"A lot of it depends on whether we can find ways to get people using technology to connect and be more civically involved," states Thomas Sander, executive director of the Saguaro Seminar.

(Connie Cass. "In God we trust, maybe, but not each other." ap-gfkpoll.com. November 30, 2013.)

(c) Patriotism

Is America a patriotic country?

Lynn Vavreck of The New York Times reports patriotism is on the decline. But, she writes that the decline seems to have more to do with reactions to the symbols of American democracy than its values. Vavreck says, "Older Americans remain remarkably high in their devotion to symbols like the flag, while young citizens are cooler toward Old Glory but express higher support for classic American ideals like equality and opportunity."

These patterns suggest the shifts are generational and not driven by stages in the life cycle. Past generations have declined only marginally in their nationalism over time – they start out high and mainly remain so. But today’s youngest generation begins adulthood with much lower levels of fondness for the symbols of America, and if the past is a guide, there is no reason to expect increases as they age.

The American National Election Study, the nation’s longest-running data collection (since 1948) on political attitudes and behavior is funded by the National Science Foundation, and they conduct interviews in person every four years in the homes of nearly 2,000 randomly selected Americans.

Here are some telling results of the interviews:

(a) 81 percent of the Silent Generation (those who are 69 to 86 years old in 2014) say they "love America" while only 58 percent of millennials (18 to 33 years old) feel the same. Born between 1928 and 1945, the Silent Generation fought both the wars in Korea and Vietnam. Thirty-one percent of them report that they personally served on active duty in the United States Armed Forces. Only 4 percent of millennials have done so.

(b) Seventy-eight percent of the older generation consider their American identity to be "extremely important." That drops to 70 percent for baby boomers (50 to 68 years), 60 percent of Generation X’ers (34 to 49 years), and only 45 percent of young adults define themselves this way.

(c) And while 94 percent of the Silent Generation say that "seeing the U.S. flag flying makes them feel extremely or very good," only 67 percent of millennials muster the same affection.

(Lynn Vavreck. "Younger Americans Are Less Patriotic. At Least, in Some Ways."
The New York Times. July 04, 2014.)

According to Vavreck, in general, millennials have more appetite for egalitarian principles than older people. Still, they may look less patriotic than the rest of America at first glance, but coming of age in the era of globalization and being a more racially diverse generation may simply mean that traditional symbols of American democracy hold less meaning for them. She says, "Milliennials may be less devoted to the symbols of America, but they are no less devoted to democratic ideals."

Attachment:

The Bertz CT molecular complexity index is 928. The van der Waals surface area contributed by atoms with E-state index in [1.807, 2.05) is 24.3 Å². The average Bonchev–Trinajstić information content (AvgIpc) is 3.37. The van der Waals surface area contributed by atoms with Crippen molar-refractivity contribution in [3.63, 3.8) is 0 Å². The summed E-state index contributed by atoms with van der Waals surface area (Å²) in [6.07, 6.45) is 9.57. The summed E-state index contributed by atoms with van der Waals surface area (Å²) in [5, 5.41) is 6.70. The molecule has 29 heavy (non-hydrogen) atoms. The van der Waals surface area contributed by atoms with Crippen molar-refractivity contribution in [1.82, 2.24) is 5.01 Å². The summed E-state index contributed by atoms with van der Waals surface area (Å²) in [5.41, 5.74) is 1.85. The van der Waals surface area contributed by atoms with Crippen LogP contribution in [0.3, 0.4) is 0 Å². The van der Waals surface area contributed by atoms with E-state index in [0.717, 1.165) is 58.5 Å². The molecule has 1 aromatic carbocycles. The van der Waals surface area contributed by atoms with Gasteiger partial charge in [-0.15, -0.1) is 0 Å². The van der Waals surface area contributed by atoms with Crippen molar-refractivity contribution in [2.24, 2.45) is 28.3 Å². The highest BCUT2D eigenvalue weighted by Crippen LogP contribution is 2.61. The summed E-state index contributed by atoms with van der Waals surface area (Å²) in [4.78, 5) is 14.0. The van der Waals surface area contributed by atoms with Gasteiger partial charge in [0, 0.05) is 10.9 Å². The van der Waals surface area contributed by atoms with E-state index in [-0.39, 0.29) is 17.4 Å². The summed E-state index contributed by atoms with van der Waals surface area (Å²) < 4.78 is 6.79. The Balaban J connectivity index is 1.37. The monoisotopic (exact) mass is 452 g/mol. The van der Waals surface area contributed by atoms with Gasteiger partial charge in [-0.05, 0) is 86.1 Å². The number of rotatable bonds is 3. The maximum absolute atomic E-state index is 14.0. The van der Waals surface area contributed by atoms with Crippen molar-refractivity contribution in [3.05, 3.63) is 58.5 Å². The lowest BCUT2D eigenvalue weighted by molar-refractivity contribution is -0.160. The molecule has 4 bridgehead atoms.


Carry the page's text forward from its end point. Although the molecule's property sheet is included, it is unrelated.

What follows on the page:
What? Me Worry?

All of this has caused the Pew Research Center to conclude that millennials -- the young people who largely represent the future of the United States -- are “detached from institutions … linked by social media, burdened by debt, distrustful of people, in no rush to marry -- and optimistic about the future.” They are, the report concludes, “different from older adults back when they were the age millennials are now.”

Damn right, I definitely believe they are different from older adults. Maybe they just need large doses of encouragement from the older population to build their own positive aspects of cohesiveness, trust, and patriotism.

In fact, maybe the millennials -- one large segment of American society -- are already becoming more acclimatized to chronic terrorism and showing their own brand of social resiliency – an attitude that any fear should be allayed by retreating into a shell of narrow-mindedness With all of the doom and gloom in the news stories about terrorism, perhaps this acceptance is occurring out of a false sense of necessity.

In fact, in the new America, more and more citizens seem to display fear and distrust not only of terrorists but also of anyone or anything remotely “different” from a narrowly defined political “norm.”

It is not enough for people to say they are devoted to democratic ideals. It is the responsibility of each American to accept the fact that the country's strength lies in its great diversity. Beyond this acceptance, they must dedicate themselves to the patriotic concept of working together to defeat evils that threaten to destroy the collective trust of a great democracy. Unfounded mistrust and stereotypical thinking are strong tools of terrorists that flourish when division is held above cohesion.

Just above our terror, the stars painted this story
in perfect silver calligraphy. And our souls, too often
abused by ignorance, covered our eyes with mercy.”

--Aberjhani, I Made My Boy Out of Poetry

Post a Comment